Prices (in dollars)
All commodities25400166539
Food36576161110910
Beverages1211,29611221647
Agricultural raw materials36324914675
Metals100256338762
Underlying factors
Industrial production6.718.532.04.02
Inflation adjusted for exchange rate changes4.135.190.45.012
Wholesale price5.417.530.22.412
Exchange rate0.816.8210.23.920

For commodity prices, the instability indices are the standard errors reported in Table 3 (column (B) under the appropriate periods) squared; for underlying factors, the indices are derived in the same manner on the basis of the semi-log regression of a variable (quarterly) on time.

Variances of the quarterly rates of change (in percent).

For commodity prices, the instability indices are the standard errors reported in Table 3 (column (B) under the appropriate periods) squared; for underlying factors, the indices are derived in the same manner on the basis of the semi-log regression of a variable (quarterly) on time.

Variances of the quarterly rates of change (in percent).

The fact that the elasticity estimate of the exchange rate variable reported earlier is not far from unity suggests that the increase in instability of the dollar exchange rates vis-à-vis other major currencies was probably not a major cause of the increase in instability of commodity prices in SDRs, as reported in the subsection entitled “price instability” in Section I of this paper.25

The long-term upward trend of nominal commodity prices has been sharply steeper since the early 1970s, reflecting higher world inflation, while the longer-term downward trend of real commodity prices has also been steeper, reflecting the higher and sustained inflation of manufactures prices, as well as their downward rigidity. The variation in commodity prices has been sharply greater since the early 1970s as a result of greater instability in the economic environment. The preceding analysis has focused largely on the characteristics of commodity price behavior during 1972–82, compared with 1957–71. The analysis therefore has not focused specifically on price developments in very recent years. An examination of the price declines in 1975 and 1981–82 and the price increases preceding the declines will help illustrate how changes in the underlying and following factors studied in this paper influence commodity prices.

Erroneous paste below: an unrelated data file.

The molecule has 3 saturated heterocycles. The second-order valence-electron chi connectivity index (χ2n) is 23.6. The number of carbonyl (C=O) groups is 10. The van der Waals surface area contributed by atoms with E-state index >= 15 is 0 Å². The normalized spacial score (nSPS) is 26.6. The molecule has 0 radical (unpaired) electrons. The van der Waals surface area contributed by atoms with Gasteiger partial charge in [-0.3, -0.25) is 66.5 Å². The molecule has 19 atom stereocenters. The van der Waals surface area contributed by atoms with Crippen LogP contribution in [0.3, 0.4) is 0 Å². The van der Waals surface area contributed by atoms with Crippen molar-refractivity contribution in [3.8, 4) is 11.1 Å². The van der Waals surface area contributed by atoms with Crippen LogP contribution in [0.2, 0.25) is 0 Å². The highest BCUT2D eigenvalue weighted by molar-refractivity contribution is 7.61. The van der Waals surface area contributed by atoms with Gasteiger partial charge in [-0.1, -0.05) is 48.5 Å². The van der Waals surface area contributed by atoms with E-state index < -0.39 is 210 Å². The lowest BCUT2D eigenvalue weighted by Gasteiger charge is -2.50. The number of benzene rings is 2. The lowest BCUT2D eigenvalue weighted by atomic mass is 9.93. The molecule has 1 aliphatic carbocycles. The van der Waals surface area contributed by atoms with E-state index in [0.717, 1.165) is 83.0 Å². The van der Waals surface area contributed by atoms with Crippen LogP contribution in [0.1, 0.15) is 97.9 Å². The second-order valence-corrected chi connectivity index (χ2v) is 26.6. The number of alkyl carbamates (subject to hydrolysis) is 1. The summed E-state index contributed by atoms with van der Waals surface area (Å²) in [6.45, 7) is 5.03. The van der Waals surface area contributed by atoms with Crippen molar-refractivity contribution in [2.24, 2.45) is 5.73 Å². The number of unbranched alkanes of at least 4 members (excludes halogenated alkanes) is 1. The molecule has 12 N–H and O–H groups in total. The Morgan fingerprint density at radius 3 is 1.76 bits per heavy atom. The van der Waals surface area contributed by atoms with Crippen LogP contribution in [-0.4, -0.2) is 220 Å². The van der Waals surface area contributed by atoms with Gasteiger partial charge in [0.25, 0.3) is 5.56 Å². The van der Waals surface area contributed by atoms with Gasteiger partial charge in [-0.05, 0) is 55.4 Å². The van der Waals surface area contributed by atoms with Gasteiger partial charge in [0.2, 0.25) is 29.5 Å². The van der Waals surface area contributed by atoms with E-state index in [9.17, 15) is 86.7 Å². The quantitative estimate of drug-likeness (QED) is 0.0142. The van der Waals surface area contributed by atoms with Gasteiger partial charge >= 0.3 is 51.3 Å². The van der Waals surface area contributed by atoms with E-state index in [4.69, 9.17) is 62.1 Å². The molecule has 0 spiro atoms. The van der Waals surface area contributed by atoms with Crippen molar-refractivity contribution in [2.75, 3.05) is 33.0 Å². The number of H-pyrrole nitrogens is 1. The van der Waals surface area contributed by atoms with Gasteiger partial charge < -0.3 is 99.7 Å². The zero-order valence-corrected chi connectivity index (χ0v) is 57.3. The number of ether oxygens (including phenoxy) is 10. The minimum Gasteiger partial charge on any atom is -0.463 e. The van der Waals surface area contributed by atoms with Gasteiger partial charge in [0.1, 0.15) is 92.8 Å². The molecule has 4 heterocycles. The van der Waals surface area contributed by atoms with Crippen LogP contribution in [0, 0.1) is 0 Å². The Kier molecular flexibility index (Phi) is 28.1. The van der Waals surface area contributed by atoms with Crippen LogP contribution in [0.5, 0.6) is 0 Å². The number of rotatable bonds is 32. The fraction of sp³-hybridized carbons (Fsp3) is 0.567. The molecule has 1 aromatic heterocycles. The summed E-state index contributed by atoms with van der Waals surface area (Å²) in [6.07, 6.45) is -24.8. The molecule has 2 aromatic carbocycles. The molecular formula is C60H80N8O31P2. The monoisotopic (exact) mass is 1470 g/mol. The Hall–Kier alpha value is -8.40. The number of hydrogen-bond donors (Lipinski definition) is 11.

comparison of 1975 and 1981–82 recessions

In this section, the commodity price cycle of 1978–83 is analyzed and compared with the previous major price cycle of 1972–77. The commodity price declines of 1975 and 1981–82 were both preceded by relatively large commodity price increases, but the increase preceding 1975 was by far the larger. Although both increases occurred over seven quarters, the cumulative increase preceding the 1975 decline was 131 percent, compared with a 29 percent increase preceding the 1981–82 decline. Movements of the explanatory variables are consistent with the greater strength of the commodity price boom before 1975. Industrial production rose by a cumulative 19 percent in 1972–74, compared with 11 percent for 1979–80; and inflation by a cumulative 40 percent in the former period, compared with 30 percent in the latter. The dollar depreciated by a cumulative 10 percent prior to 1975, compared with no change prior to 1981–82; and the price of oil increased by 382 percent in the former period, compared with 149 percent in the latter (Table 9). The real interest rate (Eurodollar rate) decreased by 10 percentage points prior to 1975, compared with an increase of 11 points in 1979–80, an observation that also is consistent with a stronger commodity price boom before 1975.